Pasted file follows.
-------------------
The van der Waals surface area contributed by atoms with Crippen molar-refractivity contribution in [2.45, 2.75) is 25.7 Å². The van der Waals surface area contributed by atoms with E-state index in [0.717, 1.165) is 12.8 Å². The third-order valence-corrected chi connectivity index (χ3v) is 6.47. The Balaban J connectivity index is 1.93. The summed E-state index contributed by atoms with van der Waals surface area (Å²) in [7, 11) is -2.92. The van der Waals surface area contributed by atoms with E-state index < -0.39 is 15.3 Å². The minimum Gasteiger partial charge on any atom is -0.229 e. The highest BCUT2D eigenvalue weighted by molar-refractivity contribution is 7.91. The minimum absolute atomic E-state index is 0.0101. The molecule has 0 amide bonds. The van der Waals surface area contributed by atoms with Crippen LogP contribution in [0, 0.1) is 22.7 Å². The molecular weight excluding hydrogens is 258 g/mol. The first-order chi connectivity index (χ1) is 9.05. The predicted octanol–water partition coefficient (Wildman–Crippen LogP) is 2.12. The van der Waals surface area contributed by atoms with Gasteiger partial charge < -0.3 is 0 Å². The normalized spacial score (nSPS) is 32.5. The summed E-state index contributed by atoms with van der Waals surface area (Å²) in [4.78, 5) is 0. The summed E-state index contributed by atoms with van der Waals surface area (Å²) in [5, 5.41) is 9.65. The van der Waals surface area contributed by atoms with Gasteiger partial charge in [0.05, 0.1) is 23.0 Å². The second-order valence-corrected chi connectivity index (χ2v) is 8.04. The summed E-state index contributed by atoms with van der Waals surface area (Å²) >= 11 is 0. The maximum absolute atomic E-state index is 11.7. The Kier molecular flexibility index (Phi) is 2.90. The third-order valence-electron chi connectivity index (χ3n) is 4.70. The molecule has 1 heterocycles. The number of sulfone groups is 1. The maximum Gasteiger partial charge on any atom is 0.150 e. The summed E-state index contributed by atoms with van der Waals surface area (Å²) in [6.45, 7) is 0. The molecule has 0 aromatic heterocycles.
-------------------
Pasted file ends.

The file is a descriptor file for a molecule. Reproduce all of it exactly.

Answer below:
The van der Waals surface area contributed by atoms with Crippen molar-refractivity contribution in [2.45, 2.75) is 25.7 Å². The van der Waals surface area contributed by atoms with E-state index in [0.717, 1.165) is 12.8 Å². The third-order valence-corrected chi connectivity index (χ3v) is 6.47. The Balaban J connectivity index is 1.93. The summed E-state index contributed by atoms with van der Waals surface area (Å²) in [7, 11) is -2.92. The van der Waals surface area contributed by atoms with E-state index < -0.39 is 15.3 Å². The minimum Gasteiger partial charge on any atom is -0.229 e. The highest BCUT2D eigenvalue weighted by molar-refractivity contribution is 7.91. The minimum absolute atomic E-state index is 0.0101. The molecule has 0 amide bonds. The van der Waals surface area contributed by atoms with Crippen LogP contribution in [0, 0.1) is 22.7 Å². The molecular weight excluding hydrogens is 258 g/mol. The first-order chi connectivity index (χ1) is 9.05. The predicted octanol–water partition coefficient (Wildman–Crippen LogP) is 2.12. The van der Waals surface area contributed by atoms with Gasteiger partial charge < -0.3 is 0 Å². The normalized spacial score (nSPS) is 32.5. The summed E-state index contributed by atoms with van der Waals surface area (Å²) in [4.78, 5) is 0. The summed E-state index contributed by atoms with van der Waals surface area (Å²) in [5, 5.41) is 9.65. The van der Waals surface area contributed by atoms with Gasteiger partial charge in [0.05, 0.1) is 23.0 Å². The second-order valence-corrected chi connectivity index (χ2v) is 8.04. The summed E-state index contributed by atoms with van der Waals surface area (Å²) >= 11 is 0. The maximum absolute atomic E-state index is 11.7. The Kier molecular flexibility index (Phi) is 2.90. The third-order valence-electron chi connectivity index (χ3n) is 4.70. The molecule has 1 heterocycles. The number of sulfone groups is 1. The maximum Gasteiger partial charge on any atom is 0.150 e. The summed E-state index contributed by atoms with van der Waals surface area (Å²) in [6.45, 7) is 0. The molecule has 0 aromatic heterocycles.